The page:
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  • Do Poor Kids Get Their Fair Share of School Funding?

    In this May 2017 report, the Urban Institute presents new data on the progressivity of school district funding, focusing on the degree to which the average low-income student attends districts that are better funded than districts the average nonpoor student attends. The report finds that many states that have progressive funding formulas on paper do not achieve this goal in practice, and that, in some states, the potential progressivity of school funding is constrained by patterns of student sorting by income.

  • Is School Funding Fair? A National Report Card

    Is School Funding Fair? A National Report Card is an annual examination of school funding fairness. Currently in its sixth edition, the report measures the fairness of the school finance systems in all 50 states and the District of Columbia. The central purpose of the Report Card is to evaluate the extent to which state systems ensure equality of educational opportunity for all children, regardless of background, family income, where they live, or where they attend school.

  • Public Education Funding Mechanisms in Other States

    This research report from the Connecticut General Assembly's Office of Legislative Research examines funding formulas for public education used by other states, and provides several examples. The report uses research from the Education Commission of the States, a nonpartisan organization created by states to track state policy trends, translate academic research, and provide unbiased evidence about education topics. According to the Commission, there are three primary types of public education funding formulas: (1) foundation programs, (2) resource allocation systems, and (3) a hybrid of the two.

  • Dividing Lines - Gated School Districts

    There are over 14,000 school districts across the country. According to this report from EdBuild, many of the 35,000 borders that divide these districts contribute to increasing economic segregation and create barriers to opportunity that is sometimes just out of reach. This occurs in large part because between 40-60 percent of schools’ fortunes depend on property values in the neighborhoods that surround them. According to the report, this reality creates incentives for wealthy areas to wall themselves off from their needy neighbors, keeping their property wealth for their own children’s schools and leaving other communities to fend for themselves. This report highlights examples of these divisions and so-called "island" districts, which are entirely encircled by another district and create barriers to opportunity.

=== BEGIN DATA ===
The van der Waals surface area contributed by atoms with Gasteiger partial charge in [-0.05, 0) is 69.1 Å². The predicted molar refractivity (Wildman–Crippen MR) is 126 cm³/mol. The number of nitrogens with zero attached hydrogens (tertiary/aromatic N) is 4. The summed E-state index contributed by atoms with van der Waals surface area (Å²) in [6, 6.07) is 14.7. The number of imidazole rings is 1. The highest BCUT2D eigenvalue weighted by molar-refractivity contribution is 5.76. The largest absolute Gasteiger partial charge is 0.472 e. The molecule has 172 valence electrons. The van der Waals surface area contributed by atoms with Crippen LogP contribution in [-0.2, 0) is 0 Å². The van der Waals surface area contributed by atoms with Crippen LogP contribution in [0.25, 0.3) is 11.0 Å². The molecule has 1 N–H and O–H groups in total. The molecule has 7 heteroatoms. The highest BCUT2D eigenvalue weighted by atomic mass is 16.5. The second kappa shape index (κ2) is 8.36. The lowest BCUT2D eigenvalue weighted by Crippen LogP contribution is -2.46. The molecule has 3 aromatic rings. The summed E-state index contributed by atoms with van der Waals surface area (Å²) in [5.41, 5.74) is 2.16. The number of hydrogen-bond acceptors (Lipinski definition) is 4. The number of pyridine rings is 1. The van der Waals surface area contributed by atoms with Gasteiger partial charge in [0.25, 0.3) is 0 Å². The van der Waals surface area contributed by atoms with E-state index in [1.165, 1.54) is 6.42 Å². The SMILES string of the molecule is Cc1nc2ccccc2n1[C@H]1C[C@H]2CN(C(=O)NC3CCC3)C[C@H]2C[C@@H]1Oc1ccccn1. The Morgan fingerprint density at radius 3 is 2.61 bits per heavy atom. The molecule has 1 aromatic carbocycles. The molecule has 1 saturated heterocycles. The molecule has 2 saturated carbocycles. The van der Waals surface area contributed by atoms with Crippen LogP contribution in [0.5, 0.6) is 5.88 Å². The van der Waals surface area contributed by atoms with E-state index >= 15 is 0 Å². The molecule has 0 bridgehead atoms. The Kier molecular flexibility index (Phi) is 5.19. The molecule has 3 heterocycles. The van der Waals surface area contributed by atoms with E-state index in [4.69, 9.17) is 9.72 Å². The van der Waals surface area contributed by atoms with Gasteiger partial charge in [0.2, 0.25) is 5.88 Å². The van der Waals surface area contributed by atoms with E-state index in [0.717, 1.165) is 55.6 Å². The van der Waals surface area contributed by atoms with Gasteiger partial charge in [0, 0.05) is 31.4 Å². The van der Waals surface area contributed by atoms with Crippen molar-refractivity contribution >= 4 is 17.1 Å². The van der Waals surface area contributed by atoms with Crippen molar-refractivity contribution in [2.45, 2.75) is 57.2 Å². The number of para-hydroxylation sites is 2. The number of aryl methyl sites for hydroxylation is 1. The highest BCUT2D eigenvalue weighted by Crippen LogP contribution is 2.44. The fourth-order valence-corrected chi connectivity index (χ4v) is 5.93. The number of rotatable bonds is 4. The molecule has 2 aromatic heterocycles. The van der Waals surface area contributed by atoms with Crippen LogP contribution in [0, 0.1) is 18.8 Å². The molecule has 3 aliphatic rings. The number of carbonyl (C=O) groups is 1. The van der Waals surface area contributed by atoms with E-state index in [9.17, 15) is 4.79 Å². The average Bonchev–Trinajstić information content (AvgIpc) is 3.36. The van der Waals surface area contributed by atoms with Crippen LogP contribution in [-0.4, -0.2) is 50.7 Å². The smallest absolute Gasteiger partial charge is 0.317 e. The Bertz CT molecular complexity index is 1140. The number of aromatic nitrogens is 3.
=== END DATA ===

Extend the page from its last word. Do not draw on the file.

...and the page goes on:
• Power in Numbers - Cost-Adjusted Revenue, Resource Inequality, and Arbitrary Funding

    In its Power in Numbers series, EdBuild, a national nonprofit that works to create state school funding systems that provide equitable and adequate resources to students and their communities, focuses on the inequities brought about by convoluted state funding systems.

  • Most States Have Cut School Funding, and Some Continue Cutting

    In a survey of state budget documents, the Center on Budget and Policy Priorities found most states provide less support per student for elementary and secondary schools than before the Great Recession. The survey also found some states have continued cutting funding eight years after the recession took hold.

  • Comparable but Unequal – School Funding Disparities

    In this whitepaper, policy analysts from the Center for American Progress describe why state and district school finance systems perpetuate and compound educational inequities by providing less money to students with the greatest needs. The paper examines the roles of Title 1 and the federal government in education funding, and makes recommendations for how Congress can ensure low-income schools are funded at equal levels with their more affluent counterparts.

  • A Quick Glance at School Finance: A 50 State Survey of School Finance Policies

    Provides state-by-state descriptions of public elementary and secondary finance policies and programs in effect during the 2014-15 school year. The report consists of two volumes. In Volume I are state-by-state descriptions across all school finance components for each state. Volume II contains separate sections for select provisions across all states, including finance formulae and cost differentials for students and districts. Tax and expenditure information is also included in Volume II.

  • The Stealth Inequalities of School Funding: How State and Local School Finance Systems Perpetuate Inequitable Student Spending

    This Center for American Progress report examines school funding inequality from multiple angles, and identifies stealth inequities in school finance, which are defined as often-overlooked features of school funding systems that tend to exacerbate inequities in per-pupil spending rather than reduce them. The report begins by identifying states where combined state and local revenues are systematically lower in higher-poverty districts then goes beyond recent reports on school funding inequities to uncover some nontraditional causes of these imbalances.

  • The Property Tax – School Funding Dilemma

    The report includes a comprehensive review of recent research on both the property tax and school funding, and summarizes case studies of seven states—California, Massachusetts, Michigan, New Hampshire, New Jersey, Ohio, and Texas, the majority of them heavily reliant on property tax revenues to fund schools.